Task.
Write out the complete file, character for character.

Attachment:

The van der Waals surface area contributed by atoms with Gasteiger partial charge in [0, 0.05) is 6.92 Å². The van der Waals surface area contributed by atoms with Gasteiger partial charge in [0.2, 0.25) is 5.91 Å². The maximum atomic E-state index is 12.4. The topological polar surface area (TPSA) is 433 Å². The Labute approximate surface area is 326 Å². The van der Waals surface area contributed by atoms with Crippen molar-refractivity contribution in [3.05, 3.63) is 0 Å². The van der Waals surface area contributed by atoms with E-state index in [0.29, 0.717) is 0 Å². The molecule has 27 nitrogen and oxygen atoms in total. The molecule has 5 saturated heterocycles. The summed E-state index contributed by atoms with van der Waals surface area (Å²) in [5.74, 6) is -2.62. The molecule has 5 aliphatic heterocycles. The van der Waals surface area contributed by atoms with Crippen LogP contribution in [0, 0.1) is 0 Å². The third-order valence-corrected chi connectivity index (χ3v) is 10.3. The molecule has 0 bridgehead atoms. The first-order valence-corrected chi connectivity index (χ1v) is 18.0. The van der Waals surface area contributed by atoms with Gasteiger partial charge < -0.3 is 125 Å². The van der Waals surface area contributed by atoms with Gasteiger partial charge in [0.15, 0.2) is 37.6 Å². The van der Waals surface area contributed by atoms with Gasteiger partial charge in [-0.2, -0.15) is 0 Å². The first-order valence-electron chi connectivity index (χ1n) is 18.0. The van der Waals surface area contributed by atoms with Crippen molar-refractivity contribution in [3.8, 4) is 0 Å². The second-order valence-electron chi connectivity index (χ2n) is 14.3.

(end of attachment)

The van der Waals surface area contributed by atoms with Gasteiger partial charge in [0, 0.05) is 6.92 Å². The van der Waals surface area contributed by atoms with Gasteiger partial charge in [0.2, 0.25) is 5.91 Å². The maximum atomic E-state index is 12.4. The topological polar surface area (TPSA) is 433 Å². The Labute approximate surface area is 326 Å². The van der Waals surface area contributed by atoms with Crippen molar-refractivity contribution in [3.05, 3.63) is 0 Å². The van der Waals surface area contributed by atoms with E-state index in [0.29, 0.717) is 0 Å². The molecule has 27 nitrogen and oxygen atoms in total. The molecule has 5 saturated heterocycles. The summed E-state index contributed by atoms with van der Waals surface area (Å²) in [5.74, 6) is -2.62. The molecule has 5 aliphatic heterocycles. The van der Waals surface area contributed by atoms with Crippen LogP contribution in [0, 0.1) is 0 Å². The third-order valence-corrected chi connectivity index (χ3v) is 10.3. The molecule has 0 bridgehead atoms. The first-order valence-corrected chi connectivity index (χ1v) is 18.0. The van der Waals surface area contributed by atoms with Gasteiger partial charge < -0.3 is 125 Å². The van der Waals surface area contributed by atoms with Gasteiger partial charge in [0.15, 0.2) is 37.6 Å². The van der Waals surface area contributed by atoms with Gasteiger partial charge in [-0.2, -0.15) is 0 Å². The first-order valence-electron chi connectivity index (χ1n) is 18.0. The van der Waals surface area contributed by atoms with Crippen molar-refractivity contribution in [3.8, 4) is 0 Å². The second-order valence-electron chi connectivity index (χ2n) is 14.3.